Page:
My recent research into Dr. Rudolf Fisch’s 1910 trek through Mamprugu led me to another European visitor’s journals about a visit to Gambaga, Gold Coast (Ghana) in 1901. Lieutenant Boyd Alexander was a British Army Officer who was famous for his expeditions from West to East Africa in the early 1900s. He was a passionate ornithologist and through his travels he amassed a collection of African bird specimens that he later gifted to the British Museum – many of them from Ghana.
In 1902, Boyd published a report in Ibis, a renowned ornithology journal, about his travels in Ghana and the birds he collected. That report first mentions this bird.**
I found his report of the journey from Kumasi to Gambaga to be quite interesting. Here are some excerpts from On the Birds of the Gold Coast Colony and its Hinterland. Read More
Baobab trees are often considered to be objects of spiritual significance in Sub-Saharan Africa. The Tyurama (or Turka) ethnic group have a massive baobab tree in Toumousséni, Burkina Faso. At 18 meters in circumference it is the largest in the country and it is held sacred by the locals.
Locals attribute their survival of a war centuries ago to the spirit of this tree and therefore protect it and make sacrifices to it to this day. It currently has a middle-aged albino man as its guardian and he makes sure that its leaves and fruit are not harvested and that it receives regular offerings. As long as the tree is satisfied with their worship, a massive hole in its trunk remains open giving access to a cavernous room inside the tree.
When we visited we were allowed to enter the tree and sit with its care-taker in the cave. I’ve never been inside such a large tree before. Twenty people or so could have stood inside!
At the center, a single strand or root rose up from the ground to the top. They called it the antennae and said it was the original “core” of the tree. It was quite interesting how the tree was hollowed out around that core.
In recent years, Ghana has become Africa’s largest consumer of marijuana and is third on the global lists. The increased demand has caused the value of the plant to skyrocket and the nation is now the biggest producer and exporter in West Africa.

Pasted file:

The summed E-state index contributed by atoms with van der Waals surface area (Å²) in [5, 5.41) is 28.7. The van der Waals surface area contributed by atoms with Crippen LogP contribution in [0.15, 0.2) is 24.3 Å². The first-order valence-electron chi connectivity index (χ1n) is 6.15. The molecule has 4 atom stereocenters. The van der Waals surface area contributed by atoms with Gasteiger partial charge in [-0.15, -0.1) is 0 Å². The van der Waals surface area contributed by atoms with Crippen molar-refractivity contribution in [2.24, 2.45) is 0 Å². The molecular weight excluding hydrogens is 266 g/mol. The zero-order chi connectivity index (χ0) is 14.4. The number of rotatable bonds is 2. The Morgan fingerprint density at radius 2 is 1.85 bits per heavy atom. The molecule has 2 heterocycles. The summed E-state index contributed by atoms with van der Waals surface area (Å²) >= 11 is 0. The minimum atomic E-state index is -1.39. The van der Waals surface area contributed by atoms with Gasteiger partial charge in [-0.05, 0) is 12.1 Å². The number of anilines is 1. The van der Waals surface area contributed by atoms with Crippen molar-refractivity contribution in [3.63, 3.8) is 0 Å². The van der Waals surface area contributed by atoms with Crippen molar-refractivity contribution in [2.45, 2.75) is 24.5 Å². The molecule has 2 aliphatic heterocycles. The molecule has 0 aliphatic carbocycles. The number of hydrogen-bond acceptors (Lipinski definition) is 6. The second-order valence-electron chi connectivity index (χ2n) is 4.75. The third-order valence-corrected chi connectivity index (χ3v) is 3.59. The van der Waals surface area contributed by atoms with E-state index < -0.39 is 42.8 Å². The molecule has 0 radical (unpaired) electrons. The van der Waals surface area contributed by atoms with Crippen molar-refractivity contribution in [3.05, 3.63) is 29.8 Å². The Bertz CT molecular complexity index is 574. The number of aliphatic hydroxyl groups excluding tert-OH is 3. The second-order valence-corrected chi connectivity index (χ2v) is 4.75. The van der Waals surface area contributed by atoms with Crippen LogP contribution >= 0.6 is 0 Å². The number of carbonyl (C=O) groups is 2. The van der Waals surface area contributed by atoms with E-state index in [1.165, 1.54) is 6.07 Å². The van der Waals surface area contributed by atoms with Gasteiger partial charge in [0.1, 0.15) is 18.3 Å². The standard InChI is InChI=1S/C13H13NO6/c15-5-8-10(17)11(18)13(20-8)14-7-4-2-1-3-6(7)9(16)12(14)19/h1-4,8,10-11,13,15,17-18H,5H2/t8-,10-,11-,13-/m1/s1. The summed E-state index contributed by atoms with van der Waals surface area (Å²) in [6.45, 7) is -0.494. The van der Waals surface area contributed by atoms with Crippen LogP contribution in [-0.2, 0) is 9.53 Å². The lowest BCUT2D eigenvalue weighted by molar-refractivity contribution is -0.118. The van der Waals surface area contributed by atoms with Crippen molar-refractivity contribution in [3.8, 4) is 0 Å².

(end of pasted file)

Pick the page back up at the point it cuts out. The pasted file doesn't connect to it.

Poverty in the region drives farmers to grow the popular plant-based drug. One Mamprusi farmer explained, “I get 50 cedis (12USD) for a small bag of dried wee, but a bowl of maize will only fetch me 3 cedis (0.75USD). Which will I grow to feed my family?”
Farms that are safe from authorities’ prying eyes are interplanting Indian hemp in their corn fields and some farms are completely replacing their acres of food staples with it.
When asked what was in the hand-rolled cigarette he was smoking, a marijuana farmer laughed and replied, “Ayi, taba! Vaari maa ya sa’am i zugu.” (No, tobacco! Those leaves with spoil your head!)
Just north of the town of Banfora, Burkina Faso and past the sugar cane fields there are some incredible rock formations. Geologists identify these cool domes as being Mesoproterozoic sandstone formed by millennia of erosion. As awesome as their geological history is, they are even more awesome to climb, hike and get lost in!
We visited the domes with Heidi’s parents in the late morning and the sun was brutal. After a couple hours of climbing and exploring (Ken even got lost!) we headed back to the hotel to cool off in the pool. Later in the afternoon, Ken and I returned as the sun was setting to get some better photos and drone footage.
It was epic.
In heart of Burkina Faso’s Kaboré Tambi National Park, lies a hilarious mystery. For the last three years a massive pile of broken ceramic toilet seats has been lying on the side of the road.
We have no idea how it got there but it’s definitely our favorite pit stop on our drives to and from Ouaga.
Our friends and colleagues the Cahills recently delivered their third little girl at BMC. Shortly after her birth, Lori’s parents and niece came to visit them. During their stay, they had a baby naming ceremony at Fulbe Baptist Church which they attend in Nalerigu.
Heidi’s parents were also in town so we all attended with several of the current volunteers at BMC. The church was packed tight and afterwards we all went by the Cahill’s house for a meal.